The Import Restrictions Bill, championed by the Minister of Trade and Industry, KT Hammond, suffered another setback in Parliament today, November 28 after the sector minister was prevented from laying the Legislative Instrument (LI) in the house.
This is the third time the Minister has been prevented from laying the LI in Parliament.
If approved, the Export and Import (Restrictions on Importation of Selected Strategic Product) Regulations, 2023, will restrict the importation of 22 selected strategic goods into the country.
KT Hammond was hopeful of laying the LI today after holding pre-laying meetings with the Caucus of the House, but his hopes were dashed after the Minority vehemently resisted the move.
The Minority had insisted that several business groups had petitioned Parliament to reject the LI; hence, their concerns must be addressed.
The Minority also argued that the LI was dangerous and would adversely affect several businesses in the country.
Minority Chief Whip, Ibrahim Ahmed, for instance, said the government should hasten slowly with the LI, while former Minority Leader, Haruna Iddrisu, complained that affected countries could institute retaliatory measures against Ghana.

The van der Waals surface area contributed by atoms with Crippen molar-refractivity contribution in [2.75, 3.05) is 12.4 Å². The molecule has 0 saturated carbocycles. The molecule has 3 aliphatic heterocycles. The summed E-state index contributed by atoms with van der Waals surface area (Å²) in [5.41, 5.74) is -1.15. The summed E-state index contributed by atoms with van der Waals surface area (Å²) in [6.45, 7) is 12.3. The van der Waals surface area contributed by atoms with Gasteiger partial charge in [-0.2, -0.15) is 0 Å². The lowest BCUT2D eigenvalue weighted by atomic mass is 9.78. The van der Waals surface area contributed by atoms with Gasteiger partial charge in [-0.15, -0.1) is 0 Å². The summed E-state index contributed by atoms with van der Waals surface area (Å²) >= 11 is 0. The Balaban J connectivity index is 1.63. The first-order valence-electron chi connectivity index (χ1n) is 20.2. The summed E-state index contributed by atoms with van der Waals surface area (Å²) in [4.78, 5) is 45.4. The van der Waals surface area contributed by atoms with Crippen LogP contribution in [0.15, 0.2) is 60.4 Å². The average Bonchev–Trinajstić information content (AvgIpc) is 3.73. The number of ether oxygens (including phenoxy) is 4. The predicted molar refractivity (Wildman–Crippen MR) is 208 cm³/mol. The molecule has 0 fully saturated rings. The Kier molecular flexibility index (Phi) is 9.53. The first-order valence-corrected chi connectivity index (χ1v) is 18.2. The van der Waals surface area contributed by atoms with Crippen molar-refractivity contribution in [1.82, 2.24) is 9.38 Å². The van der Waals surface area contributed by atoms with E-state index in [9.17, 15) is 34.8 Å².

The Minority Whip, Ahmed Ibrahim, said, “Mr. Speaker, the matter is a very serious one that hinges on the survival of businesses in this country. Mr. Speaker, we are not just objecting, and care should be taken. Let's reflect on the serious issues that have been raised on this floor, and the minority has raised objections. Which of them didn't go back to come and fight for this country? And this is one of them.”
“Mr. Speaker, just yesterday, six associations—Ghana Union of Traders' Associations (GUTA), Food and Beverages Association of Ghana (FABAG), Importers and Exporters Association of Ghana, Ghana Institute of Freight Forwarders (GIFF), Chamber of Automobile Dealership Ghana (CADEG), and Ghana National Chamber of Commerce and Industry (GNCCI)—wrote a petition, having confidence in members of this house, that we should take that petition into consideration.”
Although the sector minister, KT Hammond, tried to assuage the fears of the Minority, saying most of the concerns raised by the Minority had been captured in an updated draft policy document, the Speaker of Parliament, Alban Bagbin, proceeded to defer the laying of the bill to Thursday, November 30, 2023.
He directed the Minister to make the updated draft policy document available to members of the Subsidiary Legislation Committee so that all concerns could be addressed before the document is tabled in the House to prevent any further delay.
The draft policy will mature 21 days after it is laid in Parliament.